By Linn Washington Jr.
Marchers protesting police brutality in London roughed up by police
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London -- For a dozen years they had marched peacefully to the street containing the residence of Britain's prime minister, asking the current occupant of #10 Downing Street to investigate the scourge ripping at the soul of this nation.
That scourge is the thousands of suspicious deaths occurring while in the custody of British police, in British prisons and in British mental health facilities.
Eight persons died in police custody just during the first nine months of 2011, according to official British government statistics. That's more than double the custody deaths last year.
One of those deaths involved a 49-year-old reggae music singer who police claimed had committed suicide by plunging a butcher knife into his heart while making tea in his kitchen, allegedly for officers who were in his house conducting a drug investigation.
That knife contained no fingerprints of the dead singer.
This year, on their thirteenth march to Downing Street the demonstrators endured, for the first time -- the very thing they were protesting against: abuse by police.
This year police responded to this annual march by the United Families and Friends Campaign (UFFC) by roughing up some demonstrators, and by denying them their desire to simply pin their demands to the gate blocking entrance to Downing Street as they've done without incident in past years.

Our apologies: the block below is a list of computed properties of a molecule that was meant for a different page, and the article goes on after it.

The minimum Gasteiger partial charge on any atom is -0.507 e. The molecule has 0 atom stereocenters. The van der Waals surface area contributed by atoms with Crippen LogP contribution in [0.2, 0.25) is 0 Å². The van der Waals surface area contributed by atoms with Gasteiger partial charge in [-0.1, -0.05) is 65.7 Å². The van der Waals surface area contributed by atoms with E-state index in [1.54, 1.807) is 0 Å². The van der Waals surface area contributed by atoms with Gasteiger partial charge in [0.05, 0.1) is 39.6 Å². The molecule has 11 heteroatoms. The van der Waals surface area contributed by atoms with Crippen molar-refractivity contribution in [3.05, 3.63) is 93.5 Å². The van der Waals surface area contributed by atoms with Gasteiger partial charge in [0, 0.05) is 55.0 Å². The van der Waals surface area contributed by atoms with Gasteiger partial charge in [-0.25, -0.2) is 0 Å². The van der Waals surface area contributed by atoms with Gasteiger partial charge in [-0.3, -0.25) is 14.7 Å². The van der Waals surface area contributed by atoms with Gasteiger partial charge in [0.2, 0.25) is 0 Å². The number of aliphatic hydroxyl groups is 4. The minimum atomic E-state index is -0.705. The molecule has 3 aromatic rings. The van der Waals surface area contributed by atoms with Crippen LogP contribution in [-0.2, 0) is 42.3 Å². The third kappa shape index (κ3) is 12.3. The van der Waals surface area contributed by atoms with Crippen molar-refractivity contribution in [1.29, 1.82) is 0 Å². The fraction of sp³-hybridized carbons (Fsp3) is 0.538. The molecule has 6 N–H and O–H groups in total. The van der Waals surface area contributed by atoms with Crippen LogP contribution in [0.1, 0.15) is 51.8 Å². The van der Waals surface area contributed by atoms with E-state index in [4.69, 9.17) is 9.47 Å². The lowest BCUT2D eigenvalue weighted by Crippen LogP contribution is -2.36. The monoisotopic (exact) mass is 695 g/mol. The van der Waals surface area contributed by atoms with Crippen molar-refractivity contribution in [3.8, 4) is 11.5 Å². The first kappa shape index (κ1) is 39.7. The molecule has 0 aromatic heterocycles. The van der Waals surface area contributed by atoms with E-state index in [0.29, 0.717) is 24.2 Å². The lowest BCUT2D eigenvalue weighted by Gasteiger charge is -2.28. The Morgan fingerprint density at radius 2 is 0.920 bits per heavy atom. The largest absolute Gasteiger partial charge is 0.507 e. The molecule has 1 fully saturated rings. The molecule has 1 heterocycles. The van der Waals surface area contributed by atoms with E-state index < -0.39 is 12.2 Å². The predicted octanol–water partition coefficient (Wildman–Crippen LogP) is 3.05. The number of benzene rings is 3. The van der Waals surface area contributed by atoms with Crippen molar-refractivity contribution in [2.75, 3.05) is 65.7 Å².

"That the families of those who have died in custody can be treated in this way is an outrage," wrote Lee Jasper, a respected social justice activist who served as the head steward for the latest march, on his blog .
UFFC personnel at the protest march passed out a broadsheet containing the names of 3,180 individuals compiled by UFFC as having died suspiciously since 1969 while in the custody of police, prisons, psychiatric units and immigration detention centers throughout Britain.
"Too many have died in questionable circumstances," stated a message on that broadsheet. "Too many killed unlawfully"and pitifully too few held to account for the deaths of those we name here."
Jasper criticized London's conservative Mayor Boris Johnson and the capital city's new Police Commissioner Hogan Howe for the aggressive policing. Jasper served as the policy Director for Policing and Equalities for the mayor Johnson replaced in 2008.
Jasper, blasting police for attacking peaceful protesters, including children and the elderly, characterized police-black community relations as being at a "historic low," and he warned that the police fracas during that protest march will make an "already bad situation much worse."
The fatal police shooting of Mark Duggan in August 2011 ignited days of rioting that rocked London and other British cities.